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    JustinRAn

    [52]Sep 16, 2012
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    furiousfunk wrote:
    I expected more. I enjoyed the Clint Eastwood Chair skit but most else was less than I expected. With Seth I expected a Star Trek Sketch and maybe a real life Family Guy sketch but it was like he went over random sketches overlooked by previous hosts and just blindly chose subpar ones to fill out the show.


    I'm glad they didn't do a real life Family Guy sketch. MADtv already did that sketch.
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  • Avatar of Ruckhappy

    Ruckhappy

    [54]Sep 16, 2012
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    Only one recurring sketch (Roger Brush) and it wasn't that bad. Shouldn't have been the first sketch but I guess that was Fred's payoff for letting the Obama impression go. They really did gamble on a lot of fresh sketch ideas considering that MacFarlane isn't known as an actor.


    The cameos felt a little cheesy. I suppose that Frank Ocean invited Mayer to sit in, so they didn't have much say in that. Pointless cameo, he's not that good of a guitarist. And Bobby and Taran were so funny in the Lids sketch that they didn't need the actual Psy guy there for a payoff.


    I wish they'd cut the Funny Voices Date sketch in favor of one showing off the new cast. MacFarlane had played enough funny-voices leads in sketches by that point, we didn't need another.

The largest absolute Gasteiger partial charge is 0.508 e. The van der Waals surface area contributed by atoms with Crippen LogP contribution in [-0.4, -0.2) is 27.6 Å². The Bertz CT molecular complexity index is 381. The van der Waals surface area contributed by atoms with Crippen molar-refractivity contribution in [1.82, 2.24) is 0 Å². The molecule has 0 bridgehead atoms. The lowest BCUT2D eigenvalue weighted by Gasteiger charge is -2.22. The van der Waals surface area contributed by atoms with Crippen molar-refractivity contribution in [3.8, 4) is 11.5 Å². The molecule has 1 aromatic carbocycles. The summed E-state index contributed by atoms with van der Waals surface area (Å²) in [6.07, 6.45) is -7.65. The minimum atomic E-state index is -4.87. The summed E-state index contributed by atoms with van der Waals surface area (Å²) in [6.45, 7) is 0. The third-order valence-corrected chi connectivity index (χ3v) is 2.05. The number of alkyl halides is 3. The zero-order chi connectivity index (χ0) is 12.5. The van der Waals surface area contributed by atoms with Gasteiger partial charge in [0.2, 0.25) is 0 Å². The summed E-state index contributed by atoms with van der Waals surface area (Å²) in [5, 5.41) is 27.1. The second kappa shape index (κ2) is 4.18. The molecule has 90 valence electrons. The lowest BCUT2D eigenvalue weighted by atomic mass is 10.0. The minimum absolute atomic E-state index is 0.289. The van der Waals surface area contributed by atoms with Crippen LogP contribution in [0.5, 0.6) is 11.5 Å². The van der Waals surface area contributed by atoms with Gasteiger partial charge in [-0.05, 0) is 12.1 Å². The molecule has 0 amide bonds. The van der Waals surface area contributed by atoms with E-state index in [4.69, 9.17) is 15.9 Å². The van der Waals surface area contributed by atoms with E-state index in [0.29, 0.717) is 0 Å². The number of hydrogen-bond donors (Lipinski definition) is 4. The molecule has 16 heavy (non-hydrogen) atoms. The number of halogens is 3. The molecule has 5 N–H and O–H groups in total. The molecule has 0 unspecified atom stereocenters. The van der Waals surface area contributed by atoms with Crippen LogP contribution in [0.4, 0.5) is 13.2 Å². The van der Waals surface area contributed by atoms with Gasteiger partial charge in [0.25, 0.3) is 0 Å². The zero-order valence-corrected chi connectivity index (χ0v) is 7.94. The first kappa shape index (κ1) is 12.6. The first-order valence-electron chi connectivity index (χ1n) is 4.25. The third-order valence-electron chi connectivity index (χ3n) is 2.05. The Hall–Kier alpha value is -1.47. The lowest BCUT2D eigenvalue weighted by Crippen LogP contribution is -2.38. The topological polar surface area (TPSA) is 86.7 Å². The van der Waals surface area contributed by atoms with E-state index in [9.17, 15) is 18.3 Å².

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    danharr

    [55]Sep 16, 2012
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    Ruckhappy wrote:


    Er, did no one notice that Seth bombed on Update from start to finish? Arguably, every joke he did bombed. Inarguably, four out of five did. Bombed. Baaaaaahmbed. A total Schweinfurt. Thirty megatons of suck, bombed. And he knew it. The sad thing was, the first two jokes he tried to save, he just made it worse. And he knew that too.


    Stu, you're wrong, dude. Maybe they've changed writers so he's working from weaker material, but that just show's up his weakness as an Update anchor. He's the head writer, fer chrissake, he's got the authority to make sure that the writing for Update is up to par.




    Yes I mentioned it in an earlier post first time in a long time WU is usually the shows saving grace.

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    malcovio

    [56]Sep 16, 2012
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    I actually really enjoyed the bizarre Steve Harvey make-over sketch despite the fact that Keenan couldn't be less funny. Not enough of Kate McKinnon though in the episode.
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  • Avatar of HelloStuart

    HelloStuart

    [57]Sep 16, 2012
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    malcovio wrote:
    I actually really enjoyed the bizarre Steve Harvey makeover sketch despite the fact that Kenan couldn't be less funny. Not enough of Kate McKinnon though in the episode.

    Would you believe that's a real weekly segment on a real daytime talk show?